The expansion of International Trade and the accessibility to foreign stock and debt market has given rise to an increase debate on whether or not there is need to be a global set of accounting standards. As companies compete globally for scarce resources, investors and creditors as well as multinational companies are required to bear the cost of reconciling financial statements that are prepared using national standards. It was argued that a common set of practices will provide a “level playing field” for all companies worldwide (Murphy, 2000).
IFRS are standards and interpretations adopted by the International Accounting Standards Board (IASB). They include: International Financial Reporting Standards (IFRS), International Accounting Standards (IAS) and interpretation originated by the International Reporting Standards Interpretation Committee (IFRSIC) (Oyedele, 2011).
IFRS represent a single set of high quality, globally accepted accounting standards that can enhance comparability of financial reporting across the globe. This increased comparability of financial information could result in better investment decisions and ensure a more optimal allocation of resources across the global economy (Jacob and Madu, 2009). Cai and Wong (2010) posited that having a single set of internationally acceptable financial reporting standards will eliminate the need for restatement of financial statements, yet ensure accounting diversity among countries, thus facilitating cross-border movement of capital and greater integration of the global financial markets.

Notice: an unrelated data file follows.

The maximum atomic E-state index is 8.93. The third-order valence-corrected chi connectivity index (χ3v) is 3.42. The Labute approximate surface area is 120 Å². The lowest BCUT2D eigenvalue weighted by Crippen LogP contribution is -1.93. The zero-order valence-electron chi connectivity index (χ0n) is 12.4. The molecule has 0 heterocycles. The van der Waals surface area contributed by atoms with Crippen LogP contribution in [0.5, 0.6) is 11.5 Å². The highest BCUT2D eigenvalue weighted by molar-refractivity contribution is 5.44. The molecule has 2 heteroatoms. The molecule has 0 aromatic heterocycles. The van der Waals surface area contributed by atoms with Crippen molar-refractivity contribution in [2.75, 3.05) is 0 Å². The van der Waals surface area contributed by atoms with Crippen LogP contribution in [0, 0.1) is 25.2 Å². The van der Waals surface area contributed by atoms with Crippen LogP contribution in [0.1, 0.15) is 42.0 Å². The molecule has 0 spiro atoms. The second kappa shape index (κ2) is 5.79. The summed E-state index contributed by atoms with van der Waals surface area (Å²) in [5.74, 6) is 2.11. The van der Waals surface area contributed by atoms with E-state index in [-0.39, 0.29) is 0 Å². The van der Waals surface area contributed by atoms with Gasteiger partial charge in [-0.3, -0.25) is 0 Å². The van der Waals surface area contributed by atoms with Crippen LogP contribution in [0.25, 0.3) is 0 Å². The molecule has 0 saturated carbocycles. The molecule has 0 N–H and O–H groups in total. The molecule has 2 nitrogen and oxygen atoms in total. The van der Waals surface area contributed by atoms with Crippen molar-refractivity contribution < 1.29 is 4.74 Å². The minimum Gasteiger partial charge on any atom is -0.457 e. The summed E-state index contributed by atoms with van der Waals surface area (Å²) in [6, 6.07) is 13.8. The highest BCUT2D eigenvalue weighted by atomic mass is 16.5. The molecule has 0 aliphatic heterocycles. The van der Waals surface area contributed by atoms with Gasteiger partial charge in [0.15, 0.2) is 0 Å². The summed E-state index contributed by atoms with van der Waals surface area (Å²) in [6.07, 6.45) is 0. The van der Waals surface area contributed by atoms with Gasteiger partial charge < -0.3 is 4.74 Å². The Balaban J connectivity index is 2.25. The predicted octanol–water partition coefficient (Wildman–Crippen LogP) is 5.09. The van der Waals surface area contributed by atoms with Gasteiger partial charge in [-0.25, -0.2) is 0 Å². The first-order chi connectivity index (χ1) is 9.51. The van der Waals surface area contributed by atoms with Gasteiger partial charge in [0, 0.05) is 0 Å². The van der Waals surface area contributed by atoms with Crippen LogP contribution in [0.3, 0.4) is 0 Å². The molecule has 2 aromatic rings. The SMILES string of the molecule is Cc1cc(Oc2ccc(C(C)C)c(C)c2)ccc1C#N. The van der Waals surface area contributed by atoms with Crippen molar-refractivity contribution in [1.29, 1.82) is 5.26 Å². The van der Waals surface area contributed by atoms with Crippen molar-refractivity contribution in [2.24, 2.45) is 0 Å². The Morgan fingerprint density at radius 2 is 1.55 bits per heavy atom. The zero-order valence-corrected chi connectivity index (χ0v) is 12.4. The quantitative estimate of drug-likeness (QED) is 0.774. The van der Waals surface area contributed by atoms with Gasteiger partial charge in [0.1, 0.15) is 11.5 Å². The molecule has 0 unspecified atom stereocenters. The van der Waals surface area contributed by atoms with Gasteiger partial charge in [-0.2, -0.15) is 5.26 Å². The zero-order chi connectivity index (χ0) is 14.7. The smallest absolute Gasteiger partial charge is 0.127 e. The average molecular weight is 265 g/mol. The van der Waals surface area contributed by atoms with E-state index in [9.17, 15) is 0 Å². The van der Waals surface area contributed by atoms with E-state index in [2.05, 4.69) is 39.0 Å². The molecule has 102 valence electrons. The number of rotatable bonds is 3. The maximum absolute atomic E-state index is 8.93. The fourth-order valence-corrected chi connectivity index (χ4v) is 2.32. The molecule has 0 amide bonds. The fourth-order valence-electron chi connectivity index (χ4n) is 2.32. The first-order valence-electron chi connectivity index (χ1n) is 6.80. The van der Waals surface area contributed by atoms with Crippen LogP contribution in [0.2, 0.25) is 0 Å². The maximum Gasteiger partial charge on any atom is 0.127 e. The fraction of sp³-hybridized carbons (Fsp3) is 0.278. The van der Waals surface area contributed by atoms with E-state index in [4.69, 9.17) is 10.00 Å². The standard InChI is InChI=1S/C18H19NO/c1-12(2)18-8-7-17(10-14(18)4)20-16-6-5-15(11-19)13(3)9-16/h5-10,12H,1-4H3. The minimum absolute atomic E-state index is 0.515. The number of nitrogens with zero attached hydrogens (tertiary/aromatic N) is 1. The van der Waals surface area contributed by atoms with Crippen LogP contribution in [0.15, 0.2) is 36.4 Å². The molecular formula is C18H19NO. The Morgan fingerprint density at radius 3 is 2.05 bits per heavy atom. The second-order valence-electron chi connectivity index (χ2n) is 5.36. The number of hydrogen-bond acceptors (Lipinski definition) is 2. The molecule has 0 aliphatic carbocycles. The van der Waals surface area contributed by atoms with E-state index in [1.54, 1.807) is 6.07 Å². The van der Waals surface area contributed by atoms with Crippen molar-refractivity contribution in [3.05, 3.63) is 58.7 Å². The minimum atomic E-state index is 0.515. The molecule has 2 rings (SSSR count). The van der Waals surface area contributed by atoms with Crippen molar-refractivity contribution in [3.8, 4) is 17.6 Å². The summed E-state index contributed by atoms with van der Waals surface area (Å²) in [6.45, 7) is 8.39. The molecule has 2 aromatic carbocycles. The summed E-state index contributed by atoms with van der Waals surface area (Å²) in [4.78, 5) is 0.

History and Development of IFRS
Globalization of capital markets is an irreversible process because of the development and growth in science and technology; there are many potential benefits to be gained from mutually recognized and respected international accounting standards.
To bridge the gap between accounting standards among countries, the International Accounting Standards Committee (IASC) was founded